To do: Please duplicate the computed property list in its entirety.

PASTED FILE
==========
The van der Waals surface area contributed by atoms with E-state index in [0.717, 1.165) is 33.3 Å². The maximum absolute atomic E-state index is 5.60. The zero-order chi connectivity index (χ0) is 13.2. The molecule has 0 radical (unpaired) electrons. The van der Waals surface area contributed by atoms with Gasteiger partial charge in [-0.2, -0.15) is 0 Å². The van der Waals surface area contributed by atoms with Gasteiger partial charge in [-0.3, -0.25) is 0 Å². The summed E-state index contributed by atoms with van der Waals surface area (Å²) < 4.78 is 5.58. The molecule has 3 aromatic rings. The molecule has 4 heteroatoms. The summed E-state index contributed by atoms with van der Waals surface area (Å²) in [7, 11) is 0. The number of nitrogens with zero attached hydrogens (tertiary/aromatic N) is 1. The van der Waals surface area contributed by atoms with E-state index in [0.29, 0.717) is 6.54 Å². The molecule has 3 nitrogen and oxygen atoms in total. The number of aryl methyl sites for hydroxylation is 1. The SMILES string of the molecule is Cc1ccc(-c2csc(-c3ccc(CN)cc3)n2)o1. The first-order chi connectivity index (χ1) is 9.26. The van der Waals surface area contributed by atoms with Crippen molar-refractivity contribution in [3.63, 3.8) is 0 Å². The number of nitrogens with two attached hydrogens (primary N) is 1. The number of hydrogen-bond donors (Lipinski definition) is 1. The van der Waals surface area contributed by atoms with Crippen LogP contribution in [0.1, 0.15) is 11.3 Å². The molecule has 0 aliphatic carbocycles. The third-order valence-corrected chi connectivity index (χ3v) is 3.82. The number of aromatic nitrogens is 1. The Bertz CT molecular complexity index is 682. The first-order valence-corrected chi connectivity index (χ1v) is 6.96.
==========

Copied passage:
The van der Waals surface area contributed by atoms with E-state index in [0.717, 1.165) is 33.3 Å². The maximum absolute atomic E-state index is 5.60. The zero-order chi connectivity index (χ0) is 13.2. The molecule has 0 radical (unpaired) electrons. The van der Waals surface area contributed by atoms with Gasteiger partial charge in [-0.2, -0.15) is 0 Å². The van der Waals surface area contributed by atoms with Gasteiger partial charge in [-0.3, -0.25) is 0 Å². The summed E-state index contributed by atoms with van der Waals surface area (Å²) < 4.78 is 5.58. The molecule has 3 aromatic rings. The molecule has 4 heteroatoms. The summed E-state index contributed by atoms with van der Waals surface area (Å²) in [7, 11) is 0. The number of nitrogens with zero attached hydrogens (tertiary/aromatic N) is 1. The van der Waals surface area contributed by atoms with E-state index in [0.29, 0.717) is 6.54 Å². The molecule has 3 nitrogen and oxygen atoms in total. The number of aryl methyl sites for hydroxylation is 1. The SMILES string of the molecule is Cc1ccc(-c2csc(-c3ccc(CN)cc3)n2)o1. The first-order chi connectivity index (χ1) is 9.26. The van der Waals surface area contributed by atoms with Crippen molar-refractivity contribution in [3.63, 3.8) is 0 Å². The number of nitrogens with two attached hydrogens (primary N) is 1. The number of hydrogen-bond donors (Lipinski definition) is 1. The van der Waals surface area contributed by atoms with Crippen LogP contribution in [0.1, 0.15) is 11.3 Å². The molecule has 0 aliphatic carbocycles. The third-order valence-corrected chi connectivity index (χ3v) is 3.82. The number of aromatic nitrogens is 1. The Bertz CT molecular complexity index is 682. The first-order valence-corrected chi connectivity index (χ1v) is 6.96.